#SommNextDoor: Terroir

#SommNextDoor - Alex Sanchez I Like This Grape

This week’s question comes via email from Aaron in San Jose, CA.

What is terroir?

Not to be confused with terror or terrier dogs, the term “terroir” is something special in its own right. You may have heard this term used among “winos” and wondered what in the world it meant.

The word was first coined by the French and is used to describe a sense of place. It’s derived from the Latin word terra meaning earth or land, and there is no English equivalent for this word. It’s common to hear someone say, “this wine really shows the terroir,” meaning the wine reveals the place it came from. This can be tasted as minerality, earthiness, funk, vegetal qualities, and more.

If you taste or smell a lot of chalkiness and minerality in a wine from Chablis, you could say that the wine is expressive of its terroir because it’s expressing the chalky, Kimmeridgian clay present in the soils of Chablis. Even within a single vineyard there is varying terroir from one block to the next. Two different winemakers can source fruit from the same vineyard and the same block but the resulting wines will have different terroir.

Terroir is not limited to the vineyard where the grapes came from but the sum of all the factors contributing to the wines unique taste. This includes the soil, macro/meso/microclimates, weather, topography, farming practices, region, winemaking process, and the people involved.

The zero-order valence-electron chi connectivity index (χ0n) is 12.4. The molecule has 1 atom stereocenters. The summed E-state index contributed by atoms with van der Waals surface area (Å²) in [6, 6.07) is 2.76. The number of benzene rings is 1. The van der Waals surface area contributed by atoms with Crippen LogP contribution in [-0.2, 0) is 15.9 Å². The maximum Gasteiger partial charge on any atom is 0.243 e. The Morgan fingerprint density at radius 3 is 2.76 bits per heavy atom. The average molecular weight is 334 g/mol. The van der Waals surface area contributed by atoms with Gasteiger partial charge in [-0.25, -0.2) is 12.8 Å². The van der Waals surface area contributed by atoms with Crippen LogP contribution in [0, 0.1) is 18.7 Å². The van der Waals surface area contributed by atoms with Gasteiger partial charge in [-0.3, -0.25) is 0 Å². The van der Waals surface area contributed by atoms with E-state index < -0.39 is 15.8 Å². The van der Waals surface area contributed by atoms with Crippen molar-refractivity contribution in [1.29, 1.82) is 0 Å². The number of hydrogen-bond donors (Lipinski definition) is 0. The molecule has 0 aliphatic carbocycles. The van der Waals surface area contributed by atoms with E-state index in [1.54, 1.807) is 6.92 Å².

The French so strongly believe in the idea of terroir that they say the mood of the people who work with the grapes and wine have an effect on the wine. If a person is angry while they work on the vines, the plant can sense that energy and it will have a negative effect on the vine’s health and growth. Some wineries in the Old World won’t even remove the mold or natural flora found in their wine caves because it contributes to the distinct character of the wine.

Terroir is as unique as an individual; you cannot copy or recreate a sense of place. Napa Valley will never be Bordeaux. Instead of trying to manipulate the environment to mimic another place, these differences should be celebrated. Each region and site has its own character that distinguishes it from any other. This is what makes wine special!

Send us your quesions to be answered by our resident girl-next-door, who happens to be a certified level 2 Sommelier, Alex Sanchez – TwitterFacebook, or email cheers@ilikethisgrape.com

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